View the video.

On Fox and Friends this morning, Steve Doocy hosted a discussion about concerns from Muslim-Americans that full-body scanners at airports violate Islamic rules on modesty.

After former homeland security research analyst Michael Hoffman suggested that some profiling was needed for airport security, Doocy brought up his wife's experiences going through airport security, saying that she gets searched even though she does not look like what we have presumed the people who want to blow up airlines look like.

Ahmed Rehab, the executive director of the Council on American-Islamic Relations in Chicago, quickly rebuked Doocys comment about the presumed appearance of terrorists. Behavioral profiling is one thing, how they look like is another, said Rehab. How they look like is racial profiling, which I'm not for. Doocy replied by asserting that all potential airline terrorists look alike. (More)


Daily Herald, 2/15/10

A gracious thank you to Ruben Navarrette, author of, "A missed opportunity against profiling," for bringing up the importance of addressing racial profiling. I also wished President Obama had condemned racial profiling during his State of the Union address.

This taboo subject has been swept under the rug. Racial profiling has been emotionally and mentally damaging for Muslim Americans. Without strong people speaking out against racial profiling innocent people will continue to be oppressed.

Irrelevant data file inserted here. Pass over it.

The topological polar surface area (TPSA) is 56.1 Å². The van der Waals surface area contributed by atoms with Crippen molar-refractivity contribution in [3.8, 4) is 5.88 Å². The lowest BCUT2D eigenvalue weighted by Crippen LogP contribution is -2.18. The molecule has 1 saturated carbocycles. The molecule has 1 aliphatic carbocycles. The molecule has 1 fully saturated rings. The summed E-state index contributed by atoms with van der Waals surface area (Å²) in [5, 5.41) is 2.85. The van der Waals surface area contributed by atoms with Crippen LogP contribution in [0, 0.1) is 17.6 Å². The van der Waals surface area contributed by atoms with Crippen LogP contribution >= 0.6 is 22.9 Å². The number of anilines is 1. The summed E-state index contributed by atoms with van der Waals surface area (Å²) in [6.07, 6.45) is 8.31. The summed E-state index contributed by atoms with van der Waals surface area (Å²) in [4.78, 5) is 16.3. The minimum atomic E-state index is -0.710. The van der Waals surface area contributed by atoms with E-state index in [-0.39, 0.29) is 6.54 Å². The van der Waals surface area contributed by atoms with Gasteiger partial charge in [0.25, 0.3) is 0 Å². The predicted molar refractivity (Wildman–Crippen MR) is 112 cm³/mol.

Singling people out because of their ethnicity or religion is wrong. If we want to tighten national security, we should focus on using intelligence more effectively and look out for suspicious behavior.

After all, racial profiling contradicts our Constitutional values and has been proven ineffective as research shows it hasn't kept Americans any safer.

Frances Boehnlein
Communications intern, Council on American Islamic Relations - Chicago



View the video.



When you are standing under the shower, you are also involving yourself in politics, declared Ravi Bhalla, a Hoboken, New Jersey councilor. The amount of taxes you pay for the utilities like water as well as the quality of the water are determined by political operators.

Bhalla was addressing a conference, titled 'Empowering South Asians in New Jersey', and stressing the need to be engaged with political and community organizations at all levels.